As an independent product consultant and wellness advocate for essential oils, I’m not allowed to say certain things about essential oils. No matter how truthful, factual, and scientific I say it. I’m not allowed, by the FDA, to tell you the wellness benefits of essential oils. But for some reason, Cheerios can tell you how beneficial their cereal is. The FDA’s Warning Letter Database is full of ‘warnings’ to companies for some good reasons and some ludicrous reasons. You may recall the accusation they made against Diamond Walnuts for being ‘unapproved drugs’. As a result of Diamond not removing their labeling, they ended up needing to dish out $2.6 million dollars to consumers as compensation. I buy Diamond brand walnuts and I didn’t want a dime of that money. It doesn’t seem fair at all, that a government agency can force a company to not indicate the proven health benefits of their foods or products. Today’s question is, are essential oils a drug or an unapproved drug?
Though Hippocrates said, “Let food be thy medicine and thy medicine by thy food’, some agencies don’t want people making those claims when selling foods and supplements. The Mayo Clinic can tell us the health benefits of food, but food and supplement suppliers can’t. The difference is that the Mayo Clinic isn’t selling those foods.
I’ve looked over my blog and I must be doing a pretty good job with how I present information, because I can’t find an article that states the scientific facts that support essential oil benefits to your wellness routine while asking you to buy essential oils from me. In fact, I don’t sell essential oils directly. I don’t have a surplus of essential oils in my house, I don’t offer receipts, I don’t take payments, and I don’t deliver products. If you ask me how you can get essential oils at a wholesale discount, I would explain that in a private conversation over the phone, Skype, or in person.
I do have essential oils in my healing hutch, my medicine cabinet, my kitchen, my laundry room, and in my bedroom. I even carry some in my purse. I just don’t have a shelf stocked with bottles for resale.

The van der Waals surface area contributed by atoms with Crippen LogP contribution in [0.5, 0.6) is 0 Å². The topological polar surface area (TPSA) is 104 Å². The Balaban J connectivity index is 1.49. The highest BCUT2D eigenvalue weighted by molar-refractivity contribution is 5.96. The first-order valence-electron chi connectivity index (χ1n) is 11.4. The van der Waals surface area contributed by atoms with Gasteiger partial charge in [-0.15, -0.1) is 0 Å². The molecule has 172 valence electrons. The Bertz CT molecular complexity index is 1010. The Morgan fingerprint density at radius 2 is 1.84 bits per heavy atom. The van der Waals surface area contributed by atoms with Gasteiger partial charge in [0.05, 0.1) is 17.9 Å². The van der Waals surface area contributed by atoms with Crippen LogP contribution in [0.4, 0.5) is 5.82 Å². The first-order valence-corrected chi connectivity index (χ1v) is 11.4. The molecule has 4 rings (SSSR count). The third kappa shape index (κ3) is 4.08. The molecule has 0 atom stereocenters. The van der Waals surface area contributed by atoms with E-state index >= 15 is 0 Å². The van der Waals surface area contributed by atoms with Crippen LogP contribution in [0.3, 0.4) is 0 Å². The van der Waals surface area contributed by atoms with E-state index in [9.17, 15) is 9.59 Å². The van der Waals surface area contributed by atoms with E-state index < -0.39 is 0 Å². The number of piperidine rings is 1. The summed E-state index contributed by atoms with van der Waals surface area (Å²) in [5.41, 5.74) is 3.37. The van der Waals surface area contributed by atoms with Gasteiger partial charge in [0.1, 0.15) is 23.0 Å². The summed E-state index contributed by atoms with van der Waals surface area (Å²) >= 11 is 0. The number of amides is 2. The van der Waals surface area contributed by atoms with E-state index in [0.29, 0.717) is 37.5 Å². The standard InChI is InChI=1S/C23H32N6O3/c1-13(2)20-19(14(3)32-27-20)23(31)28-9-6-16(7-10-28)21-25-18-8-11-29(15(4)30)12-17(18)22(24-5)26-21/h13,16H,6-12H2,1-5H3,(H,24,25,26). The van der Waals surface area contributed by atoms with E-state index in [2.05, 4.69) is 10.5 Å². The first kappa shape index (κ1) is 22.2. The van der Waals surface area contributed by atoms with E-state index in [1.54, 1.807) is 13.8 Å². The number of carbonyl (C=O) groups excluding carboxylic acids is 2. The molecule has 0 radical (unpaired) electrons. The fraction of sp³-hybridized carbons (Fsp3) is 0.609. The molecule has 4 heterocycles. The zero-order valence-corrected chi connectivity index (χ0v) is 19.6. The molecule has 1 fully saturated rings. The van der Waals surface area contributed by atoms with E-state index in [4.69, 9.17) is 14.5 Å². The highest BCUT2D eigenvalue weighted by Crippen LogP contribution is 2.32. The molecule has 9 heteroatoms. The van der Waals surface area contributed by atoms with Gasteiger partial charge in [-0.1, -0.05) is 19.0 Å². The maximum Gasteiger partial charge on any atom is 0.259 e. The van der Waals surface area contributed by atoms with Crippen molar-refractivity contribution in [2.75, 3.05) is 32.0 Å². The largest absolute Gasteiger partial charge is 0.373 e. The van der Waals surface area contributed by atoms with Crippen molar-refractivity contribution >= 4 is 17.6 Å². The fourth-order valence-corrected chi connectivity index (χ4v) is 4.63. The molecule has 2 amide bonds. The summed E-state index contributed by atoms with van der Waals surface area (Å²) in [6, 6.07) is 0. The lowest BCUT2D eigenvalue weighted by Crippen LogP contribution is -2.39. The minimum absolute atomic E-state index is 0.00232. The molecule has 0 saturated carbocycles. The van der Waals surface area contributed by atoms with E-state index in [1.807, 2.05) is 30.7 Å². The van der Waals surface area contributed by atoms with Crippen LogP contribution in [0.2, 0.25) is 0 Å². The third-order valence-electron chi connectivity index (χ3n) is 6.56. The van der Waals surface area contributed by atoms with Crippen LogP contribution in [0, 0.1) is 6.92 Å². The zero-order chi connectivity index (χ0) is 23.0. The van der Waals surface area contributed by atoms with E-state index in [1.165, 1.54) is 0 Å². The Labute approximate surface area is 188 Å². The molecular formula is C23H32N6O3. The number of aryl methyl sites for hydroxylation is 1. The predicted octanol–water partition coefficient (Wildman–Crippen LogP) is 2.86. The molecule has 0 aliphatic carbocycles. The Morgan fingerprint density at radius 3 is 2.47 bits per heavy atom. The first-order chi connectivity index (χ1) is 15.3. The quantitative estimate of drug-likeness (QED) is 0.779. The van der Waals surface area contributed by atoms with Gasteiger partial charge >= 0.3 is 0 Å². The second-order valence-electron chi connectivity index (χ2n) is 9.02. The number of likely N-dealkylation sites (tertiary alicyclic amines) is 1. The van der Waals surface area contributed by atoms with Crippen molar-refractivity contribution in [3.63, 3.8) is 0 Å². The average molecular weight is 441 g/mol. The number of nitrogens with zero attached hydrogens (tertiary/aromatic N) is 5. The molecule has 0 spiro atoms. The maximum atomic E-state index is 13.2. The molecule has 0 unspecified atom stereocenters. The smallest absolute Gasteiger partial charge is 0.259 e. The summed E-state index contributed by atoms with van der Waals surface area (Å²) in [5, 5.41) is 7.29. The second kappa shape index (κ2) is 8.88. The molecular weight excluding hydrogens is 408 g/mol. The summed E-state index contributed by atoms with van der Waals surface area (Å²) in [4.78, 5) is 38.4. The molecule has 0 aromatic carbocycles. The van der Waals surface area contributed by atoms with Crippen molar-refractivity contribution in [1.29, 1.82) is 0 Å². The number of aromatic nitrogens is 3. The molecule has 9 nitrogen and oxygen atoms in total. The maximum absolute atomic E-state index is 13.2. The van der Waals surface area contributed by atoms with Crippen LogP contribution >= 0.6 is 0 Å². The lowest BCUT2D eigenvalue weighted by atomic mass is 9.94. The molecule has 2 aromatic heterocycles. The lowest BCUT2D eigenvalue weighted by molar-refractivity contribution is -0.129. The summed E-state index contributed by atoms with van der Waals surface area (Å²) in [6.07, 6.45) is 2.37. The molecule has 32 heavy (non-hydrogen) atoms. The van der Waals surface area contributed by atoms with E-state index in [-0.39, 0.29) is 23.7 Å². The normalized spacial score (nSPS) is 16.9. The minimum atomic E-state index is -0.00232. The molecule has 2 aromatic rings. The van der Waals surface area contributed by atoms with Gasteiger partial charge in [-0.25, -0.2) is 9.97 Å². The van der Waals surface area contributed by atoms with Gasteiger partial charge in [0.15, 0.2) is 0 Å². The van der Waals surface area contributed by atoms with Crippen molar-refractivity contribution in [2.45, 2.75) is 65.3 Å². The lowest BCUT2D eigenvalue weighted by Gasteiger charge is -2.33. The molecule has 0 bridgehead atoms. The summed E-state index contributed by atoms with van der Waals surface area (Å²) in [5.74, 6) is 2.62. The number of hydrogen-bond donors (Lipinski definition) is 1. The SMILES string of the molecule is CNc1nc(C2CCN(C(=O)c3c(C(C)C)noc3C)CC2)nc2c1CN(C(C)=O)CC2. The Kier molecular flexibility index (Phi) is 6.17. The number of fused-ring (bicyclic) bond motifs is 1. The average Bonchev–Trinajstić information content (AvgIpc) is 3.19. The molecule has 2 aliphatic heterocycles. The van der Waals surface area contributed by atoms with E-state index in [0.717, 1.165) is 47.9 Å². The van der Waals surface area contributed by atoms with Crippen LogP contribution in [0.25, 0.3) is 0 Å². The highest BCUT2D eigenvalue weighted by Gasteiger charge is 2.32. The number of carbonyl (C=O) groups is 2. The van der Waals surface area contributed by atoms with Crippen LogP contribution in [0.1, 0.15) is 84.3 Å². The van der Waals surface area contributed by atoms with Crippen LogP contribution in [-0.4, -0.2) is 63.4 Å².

I use essential oils as supplements, but I also found that essential oils could be used in other ways (for personal use of course). I don’t administer essential oils to people as if it’s a medicinal alternative, even though the National Library of Medicine has articles about essential oils being used as complimentary health care.
Are you practicing medicine illegally?
Did you know that if you direct people to use essential oils as a medicine, that you’re essentially practicing medicine without a license? But the FDA says essential oils aren’t a drug unless approved. And since they aren’t an approved drug then you would be administering an unapproved drug without a license.
Wait, I thought essential oils aren’t drugs. *scratches head*
But then again, doctors aren’t allowed to administer essential oils either. Oh that’s right, because essential oils aren’t really drugs. Only doctors can give you drugs. In fact, they can even sell them to you, sort of. They can tell you what drugs you need to take and give you permission to buy them with a piece of paper called a prescription. They can even inform you of which OTC drugs to get at Walgreens or CVS. They can do this because they aren’t selling OTC drugs to you and they don’t profit from making those recommendations (well, they aren’t supposed to anyway). That would be bribery and we all know doctors aren’t supposed to accept bribery in order to recommend and use pharmaceutical products (like GlaxoSmithKline did).